Pity poor Fronto. In his lifetime, he was a renowned orator ( Romanae eloquentiae non secundum, sed alterum decus according to the panegyrist Eumenius), tutor to the future emperor Marcus Aurelius, and consul for two months in the summer of 143 CE. For a long time, his reputation matched his real accomplishments, but his orations (with the exception of a few fragments and a small scrap of one manuscript) disappeared forever. Meanwhile, some befuddled descendant, probably a century or so after his death, decided to collect and publish his correspondence, something that Fronto himself had had the wisdom not to do. What is more, that first editor did a bad job: the chronology is garbled, the letters are grouped in part by the whims and errors of the compiler, and they include many trivial notes about his health and holidays that a wiser editor would simply have destroyed. Fate granted Fronto a reprieve: the manuscript of his correspondence was erased and reused at Bobbio in the seventh century, covered with a copy of the Acts of the Council of Chalcedon. The text of Fronto’s correspondence remained happily concealed for nearly 1200 years, until in the early nineteenth century Angelo Mai discovered half the palimpsest at Milan and then, after his translation to the Vatican Library in 1819, the other half in Rome. Mai’s prompt publication of the texts destroyed any reputation that Fronto might have had: tediously fawning and hypochondriacal, steeped in disappointment that his pupil Marcus disdained the glories of rhetoric in favor of Stoic philosophy, filled with archaizing language and pointless wordplay, Fronto’s letters are not always a pleasure to read. They do contain some valuable historical evidence (the collection includes the letters of his correspondents, including Marcus, Antoninus Pius, and Lucius Verus), quite a lot of information about archaic Latin language and literature, and some very acute observations about style and rhetoric. His own style is at times astonishing (see below), but a little goes a very long way, and even his editor describes him as “a third-class writer” (x). That is unfair, but it is certainly the case that Fronto’s correspondence, as a whole, is not one of the masterpieces of Latin literature.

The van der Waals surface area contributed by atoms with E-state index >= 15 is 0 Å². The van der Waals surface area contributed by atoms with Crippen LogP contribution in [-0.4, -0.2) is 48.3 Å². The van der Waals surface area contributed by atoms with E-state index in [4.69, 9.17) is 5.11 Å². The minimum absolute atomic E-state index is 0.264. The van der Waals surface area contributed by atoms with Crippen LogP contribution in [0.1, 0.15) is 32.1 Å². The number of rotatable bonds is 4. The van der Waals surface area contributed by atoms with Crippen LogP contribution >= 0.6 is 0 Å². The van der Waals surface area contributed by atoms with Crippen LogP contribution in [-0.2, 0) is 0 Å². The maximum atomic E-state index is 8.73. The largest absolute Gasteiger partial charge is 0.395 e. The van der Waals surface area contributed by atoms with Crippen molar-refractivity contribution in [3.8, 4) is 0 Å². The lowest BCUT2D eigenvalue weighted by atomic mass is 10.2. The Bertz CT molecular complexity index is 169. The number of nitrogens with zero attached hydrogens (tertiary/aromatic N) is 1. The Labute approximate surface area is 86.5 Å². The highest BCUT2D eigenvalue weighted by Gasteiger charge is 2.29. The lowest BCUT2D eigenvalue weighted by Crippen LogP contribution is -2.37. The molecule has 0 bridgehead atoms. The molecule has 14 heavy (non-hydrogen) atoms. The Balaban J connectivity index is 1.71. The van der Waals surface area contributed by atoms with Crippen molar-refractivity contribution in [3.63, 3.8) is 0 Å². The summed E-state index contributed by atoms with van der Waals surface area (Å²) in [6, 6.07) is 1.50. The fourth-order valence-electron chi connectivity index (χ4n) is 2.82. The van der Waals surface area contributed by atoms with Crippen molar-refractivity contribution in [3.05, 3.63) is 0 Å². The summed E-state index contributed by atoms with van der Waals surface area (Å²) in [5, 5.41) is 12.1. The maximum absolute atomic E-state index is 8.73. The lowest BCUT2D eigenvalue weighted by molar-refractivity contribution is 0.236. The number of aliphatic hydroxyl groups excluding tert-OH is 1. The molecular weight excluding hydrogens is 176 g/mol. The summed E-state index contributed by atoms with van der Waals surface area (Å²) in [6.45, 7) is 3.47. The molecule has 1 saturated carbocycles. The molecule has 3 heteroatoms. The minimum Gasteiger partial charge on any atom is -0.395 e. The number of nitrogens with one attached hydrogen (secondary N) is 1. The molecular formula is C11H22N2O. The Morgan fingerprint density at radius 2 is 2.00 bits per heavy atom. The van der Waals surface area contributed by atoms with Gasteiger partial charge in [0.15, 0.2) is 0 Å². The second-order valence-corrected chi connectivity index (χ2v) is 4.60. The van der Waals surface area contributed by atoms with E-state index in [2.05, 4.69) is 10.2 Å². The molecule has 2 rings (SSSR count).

The general quality of Fronto’s letters, moreover, is matched by the quality of the text itself. The palimpsest is a difficult one; even restoring the order of the pages is far less certain than, for instance, in the palimpsest of Cicero’s De re publica. Many leaves are missing, and it was never easy to read. Mai’s treatment of the manuscript with powerful chemicals (the usual practice of his day) helped him to read it; but the resulting deterioration of the parchment and ink have left it far more illegible than it was when he began. That Mai guarded his manuscripts jealously (for fear that a more competent scholar might be able to do better than he had) meant that no-one else was permitted to examine it until after his death in 1854, more than forty years after his first discovery. Nor, indeed, was Mai a good editor: his Latin was not good, and his Greek (the correspondence is bilingual) terrible. One great scholar (B.G. Niebuhr) tried his hand at editing the text in the first years after its discovery; but as a competent reader, a German, and a Protestant, he was not given access to the manuscript. One philological genius (Giacomo Leopardi) contributed some valuable readings and emendations on the basis of the published text. But since that time, no great scholar has had much to do with the text of Fronto. Very few, indeed, have even tried to use the manuscript. A few years after Mai’s death, G. N. Du Rieu collated it, and placed his collations in the hands of his friend Naber, who published an unmemorable edition in 1867, which served as the basis for the even more unmemorable Loeb edition of Haines. After Naber, however, two serious students of palimpsests undertook to study the manuscript: Wilhelm Studemund, while working in Milan on the apograph of the palimpsest of Plautus which cost him his sight, made collations of most of it, but published little. After his death, his papers were used by Edmund Hauler, who studied the Fronto palimpsest and published dozens of articles reporting his readings over a period of more than forty years — but never published an edition.